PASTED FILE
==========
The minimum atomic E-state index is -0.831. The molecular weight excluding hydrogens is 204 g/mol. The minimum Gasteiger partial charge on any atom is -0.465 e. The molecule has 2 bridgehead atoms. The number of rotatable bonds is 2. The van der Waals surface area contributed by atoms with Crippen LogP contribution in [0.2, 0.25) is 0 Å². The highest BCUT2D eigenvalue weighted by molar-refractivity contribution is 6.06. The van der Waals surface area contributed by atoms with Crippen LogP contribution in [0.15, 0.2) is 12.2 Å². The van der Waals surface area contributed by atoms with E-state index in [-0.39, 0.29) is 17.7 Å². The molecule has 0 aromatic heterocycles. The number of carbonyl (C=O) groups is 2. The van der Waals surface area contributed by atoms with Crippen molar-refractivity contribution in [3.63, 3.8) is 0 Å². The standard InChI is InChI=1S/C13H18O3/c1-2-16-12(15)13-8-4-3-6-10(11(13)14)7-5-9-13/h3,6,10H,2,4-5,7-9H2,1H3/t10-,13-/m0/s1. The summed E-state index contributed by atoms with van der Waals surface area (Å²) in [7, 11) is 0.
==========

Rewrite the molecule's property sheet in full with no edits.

The minimum atomic E-state index is -0.831. The molecular weight excluding hydrogens is 204 g/mol. The minimum Gasteiger partial charge on any atom is -0.465 e. The molecule has 2 bridgehead atoms. The number of rotatable bonds is 2. The van der Waals surface area contributed by atoms with Crippen LogP contribution in [0.2, 0.25) is 0 Å². The highest BCUT2D eigenvalue weighted by molar-refractivity contribution is 6.06. The van der Waals surface area contributed by atoms with Crippen LogP contribution in [0.15, 0.2) is 12.2 Å². The van der Waals surface area contributed by atoms with E-state index in [-0.39, 0.29) is 17.7 Å². The molecule has 0 aromatic heterocycles. The number of carbonyl (C=O) groups is 2. The van der Waals surface area contributed by atoms with Crippen molar-refractivity contribution in [3.63, 3.8) is 0 Å². The standard InChI is InChI=1S/C13H18O3/c1-2-16-12(15)13-8-4-3-6-10(11(13)14)7-5-9-13/h3,6,10H,2,4-5,7-9H2,1H3/t10-,13-/m0/s1. The summed E-state index contributed by atoms with van der Waals surface area (Å²) in [7, 11) is 0.